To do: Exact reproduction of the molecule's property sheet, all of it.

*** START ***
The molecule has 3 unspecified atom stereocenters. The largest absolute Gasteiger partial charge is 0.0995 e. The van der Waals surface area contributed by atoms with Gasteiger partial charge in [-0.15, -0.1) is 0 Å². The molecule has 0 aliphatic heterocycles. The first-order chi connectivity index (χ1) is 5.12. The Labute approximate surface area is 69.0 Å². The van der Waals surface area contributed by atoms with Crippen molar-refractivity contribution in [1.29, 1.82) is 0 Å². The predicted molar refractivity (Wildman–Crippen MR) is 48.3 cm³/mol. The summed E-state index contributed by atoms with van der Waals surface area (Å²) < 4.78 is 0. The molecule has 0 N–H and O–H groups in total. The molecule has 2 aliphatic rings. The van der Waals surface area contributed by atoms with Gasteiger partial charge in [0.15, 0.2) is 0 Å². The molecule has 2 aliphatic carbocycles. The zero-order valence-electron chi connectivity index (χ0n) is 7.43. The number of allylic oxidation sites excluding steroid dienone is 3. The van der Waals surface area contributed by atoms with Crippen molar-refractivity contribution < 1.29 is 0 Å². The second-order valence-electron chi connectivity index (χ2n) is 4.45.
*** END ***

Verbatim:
The molecule has 3 unspecified atom stereocenters. The largest absolute Gasteiger partial charge is 0.0995 e. The van der Waals surface area contributed by atoms with Gasteiger partial charge in [-0.15, -0.1) is 0 Å². The molecule has 0 aliphatic heterocycles. The first-order chi connectivity index (χ1) is 5.12. The Labute approximate surface area is 69.0 Å². The van der Waals surface area contributed by atoms with Crippen molar-refractivity contribution in [1.29, 1.82) is 0 Å². The predicted molar refractivity (Wildman–Crippen MR) is 48.3 cm³/mol. The summed E-state index contributed by atoms with van der Waals surface area (Å²) < 4.78 is 0. The molecule has 0 N–H and O–H groups in total. The molecule has 2 aliphatic rings. The van der Waals surface area contributed by atoms with Gasteiger partial charge in [0.15, 0.2) is 0 Å². The molecule has 2 aliphatic carbocycles. The zero-order valence-electron chi connectivity index (χ0n) is 7.43. The number of allylic oxidation sites excluding steroid dienone is 3. The van der Waals surface area contributed by atoms with Crippen molar-refractivity contribution < 1.29 is 0 Å². The second-order valence-electron chi connectivity index (χ2n) is 4.45.